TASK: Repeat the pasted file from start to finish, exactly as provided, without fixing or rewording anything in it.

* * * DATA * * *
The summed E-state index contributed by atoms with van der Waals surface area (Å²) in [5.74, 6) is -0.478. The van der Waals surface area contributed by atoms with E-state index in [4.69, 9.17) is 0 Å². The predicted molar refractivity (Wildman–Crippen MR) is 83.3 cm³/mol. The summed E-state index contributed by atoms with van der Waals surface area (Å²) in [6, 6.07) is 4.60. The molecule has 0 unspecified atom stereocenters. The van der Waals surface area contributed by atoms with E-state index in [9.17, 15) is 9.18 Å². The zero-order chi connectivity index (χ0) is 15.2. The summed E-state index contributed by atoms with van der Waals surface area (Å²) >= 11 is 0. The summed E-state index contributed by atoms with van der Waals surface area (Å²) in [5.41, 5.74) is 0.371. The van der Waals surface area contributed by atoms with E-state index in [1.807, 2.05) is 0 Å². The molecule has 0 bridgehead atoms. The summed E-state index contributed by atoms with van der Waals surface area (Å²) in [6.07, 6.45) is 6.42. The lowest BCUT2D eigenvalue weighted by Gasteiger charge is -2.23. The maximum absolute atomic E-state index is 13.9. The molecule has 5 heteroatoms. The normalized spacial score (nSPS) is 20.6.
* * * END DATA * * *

The summed E-state index contributed by atoms with van der Waals surface area (Å²) in [5.74, 6) is -0.478. The van der Waals surface area contributed by atoms with E-state index in [4.69, 9.17) is 0 Å². The predicted molar refractivity (Wildman–Crippen MR) is 83.3 cm³/mol. The summed E-state index contributed by atoms with van der Waals surface area (Å²) in [6, 6.07) is 4.60. The molecule has 0 unspecified atom stereocenters. The van der Waals surface area contributed by atoms with E-state index in [9.17, 15) is 9.18 Å². The zero-order chi connectivity index (χ0) is 15.2. The summed E-state index contributed by atoms with van der Waals surface area (Å²) >= 11 is 0. The summed E-state index contributed by atoms with van der Waals surface area (Å²) in [5.41, 5.74) is 0.371. The van der Waals surface area contributed by atoms with E-state index in [1.807, 2.05) is 0 Å². The molecule has 0 bridgehead atoms. The summed E-state index contributed by atoms with van der Waals surface area (Å²) in [6.07, 6.45) is 6.42. The lowest BCUT2D eigenvalue weighted by Gasteiger charge is -2.23. The maximum absolute atomic E-state index is 13.9. The molecule has 5 heteroatoms. The normalized spacial score (nSPS) is 20.6.